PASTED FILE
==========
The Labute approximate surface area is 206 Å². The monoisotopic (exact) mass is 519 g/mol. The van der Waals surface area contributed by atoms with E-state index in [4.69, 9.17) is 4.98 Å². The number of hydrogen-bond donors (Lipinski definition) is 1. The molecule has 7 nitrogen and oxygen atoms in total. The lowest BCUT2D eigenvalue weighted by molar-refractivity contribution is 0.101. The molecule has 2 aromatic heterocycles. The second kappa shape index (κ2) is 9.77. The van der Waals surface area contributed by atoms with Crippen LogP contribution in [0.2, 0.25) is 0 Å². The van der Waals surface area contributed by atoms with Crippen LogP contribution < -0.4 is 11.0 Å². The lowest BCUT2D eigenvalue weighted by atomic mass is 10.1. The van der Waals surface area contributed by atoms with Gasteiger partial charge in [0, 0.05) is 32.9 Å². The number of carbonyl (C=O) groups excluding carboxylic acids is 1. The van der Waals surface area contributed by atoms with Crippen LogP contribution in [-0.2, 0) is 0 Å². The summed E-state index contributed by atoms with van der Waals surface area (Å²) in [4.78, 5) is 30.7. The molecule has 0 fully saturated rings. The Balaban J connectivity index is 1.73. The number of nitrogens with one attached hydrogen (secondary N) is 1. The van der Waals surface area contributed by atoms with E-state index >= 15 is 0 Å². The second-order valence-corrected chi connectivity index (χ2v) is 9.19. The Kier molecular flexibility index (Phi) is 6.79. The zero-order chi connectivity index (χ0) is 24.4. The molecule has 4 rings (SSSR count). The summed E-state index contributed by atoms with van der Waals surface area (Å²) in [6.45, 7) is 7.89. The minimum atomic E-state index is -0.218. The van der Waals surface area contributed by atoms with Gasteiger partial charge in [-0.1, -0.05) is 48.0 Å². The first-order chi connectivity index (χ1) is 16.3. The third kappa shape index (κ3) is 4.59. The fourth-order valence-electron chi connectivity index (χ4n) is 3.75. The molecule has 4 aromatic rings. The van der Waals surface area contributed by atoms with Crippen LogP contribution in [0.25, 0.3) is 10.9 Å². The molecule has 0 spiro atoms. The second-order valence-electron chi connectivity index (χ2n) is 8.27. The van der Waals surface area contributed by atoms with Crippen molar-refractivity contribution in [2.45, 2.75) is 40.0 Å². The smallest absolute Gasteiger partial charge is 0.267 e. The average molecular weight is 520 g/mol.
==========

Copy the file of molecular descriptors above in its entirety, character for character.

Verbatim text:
The Labute approximate surface area is 206 Å². The monoisotopic (exact) mass is 519 g/mol. The van der Waals surface area contributed by atoms with E-state index in [4.69, 9.17) is 4.98 Å². The number of hydrogen-bond donors (Lipinski definition) is 1. The molecule has 7 nitrogen and oxygen atoms in total. The lowest BCUT2D eigenvalue weighted by molar-refractivity contribution is 0.101. The molecule has 2 aromatic heterocycles. The second kappa shape index (κ2) is 9.77. The van der Waals surface area contributed by atoms with Crippen LogP contribution in [0.2, 0.25) is 0 Å². The van der Waals surface area contributed by atoms with Crippen LogP contribution < -0.4 is 11.0 Å². The lowest BCUT2D eigenvalue weighted by atomic mass is 10.1. The van der Waals surface area contributed by atoms with Gasteiger partial charge in [0, 0.05) is 32.9 Å². The number of carbonyl (C=O) groups excluding carboxylic acids is 1. The van der Waals surface area contributed by atoms with Crippen LogP contribution in [-0.2, 0) is 0 Å². The summed E-state index contributed by atoms with van der Waals surface area (Å²) in [4.78, 5) is 30.7. The molecule has 0 fully saturated rings. The Balaban J connectivity index is 1.73. The number of nitrogens with one attached hydrogen (secondary N) is 1. The van der Waals surface area contributed by atoms with E-state index >= 15 is 0 Å². The second-order valence-corrected chi connectivity index (χ2v) is 9.19. The Kier molecular flexibility index (Phi) is 6.79. The zero-order chi connectivity index (χ0) is 24.4. The molecule has 4 rings (SSSR count). The summed E-state index contributed by atoms with van der Waals surface area (Å²) in [6.45, 7) is 7.89. The minimum atomic E-state index is -0.218. The van der Waals surface area contributed by atoms with Gasteiger partial charge in [-0.1, -0.05) is 48.0 Å². The first-order chi connectivity index (χ1) is 16.3. The third kappa shape index (κ3) is 4.59. The fourth-order valence-electron chi connectivity index (χ4n) is 3.75. The molecule has 4 aromatic rings. The van der Waals surface area contributed by atoms with Crippen LogP contribution in [0.25, 0.3) is 10.9 Å². The molecule has 0 spiro atoms. The second-order valence-electron chi connectivity index (χ2n) is 8.27. The van der Waals surface area contributed by atoms with Crippen molar-refractivity contribution in [2.45, 2.75) is 40.0 Å². The smallest absolute Gasteiger partial charge is 0.267 e. The average molecular weight is 520 g/mol.